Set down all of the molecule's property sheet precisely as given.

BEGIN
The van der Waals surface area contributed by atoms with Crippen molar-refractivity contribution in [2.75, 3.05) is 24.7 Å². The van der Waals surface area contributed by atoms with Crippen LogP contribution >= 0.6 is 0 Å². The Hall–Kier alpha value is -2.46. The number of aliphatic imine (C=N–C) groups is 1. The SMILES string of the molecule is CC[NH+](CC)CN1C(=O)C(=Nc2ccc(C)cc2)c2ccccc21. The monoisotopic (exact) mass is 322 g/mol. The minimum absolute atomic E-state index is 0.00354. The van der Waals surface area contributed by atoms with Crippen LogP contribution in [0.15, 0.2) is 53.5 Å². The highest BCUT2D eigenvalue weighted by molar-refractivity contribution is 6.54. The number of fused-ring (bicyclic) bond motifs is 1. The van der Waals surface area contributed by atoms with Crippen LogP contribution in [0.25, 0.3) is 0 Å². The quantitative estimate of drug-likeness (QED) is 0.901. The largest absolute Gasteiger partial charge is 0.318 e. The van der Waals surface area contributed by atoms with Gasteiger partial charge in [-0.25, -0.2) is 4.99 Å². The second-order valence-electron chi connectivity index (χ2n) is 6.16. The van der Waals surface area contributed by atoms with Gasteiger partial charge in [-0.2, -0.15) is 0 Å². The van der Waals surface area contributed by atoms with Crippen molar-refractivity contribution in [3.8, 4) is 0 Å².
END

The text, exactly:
The van der Waals surface area contributed by atoms with Crippen molar-refractivity contribution in [2.75, 3.05) is 24.7 Å². The van der Waals surface area contributed by atoms with Crippen LogP contribution >= 0.6 is 0 Å². The Hall–Kier alpha value is -2.46. The number of aliphatic imine (C=N–C) groups is 1. The SMILES string of the molecule is CC[NH+](CC)CN1C(=O)C(=Nc2ccc(C)cc2)c2ccccc21. The monoisotopic (exact) mass is 322 g/mol. The minimum absolute atomic E-state index is 0.00354. The van der Waals surface area contributed by atoms with Crippen LogP contribution in [0.15, 0.2) is 53.5 Å². The highest BCUT2D eigenvalue weighted by molar-refractivity contribution is 6.54. The number of fused-ring (bicyclic) bond motifs is 1. The van der Waals surface area contributed by atoms with Crippen LogP contribution in [0.25, 0.3) is 0 Å². The quantitative estimate of drug-likeness (QED) is 0.901. The largest absolute Gasteiger partial charge is 0.318 e. The van der Waals surface area contributed by atoms with Gasteiger partial charge in [-0.25, -0.2) is 4.99 Å². The second-order valence-electron chi connectivity index (χ2n) is 6.16. The van der Waals surface area contributed by atoms with Gasteiger partial charge in [-0.2, -0.15) is 0 Å². The van der Waals surface area contributed by atoms with Crippen molar-refractivity contribution in [3.8, 4) is 0 Å².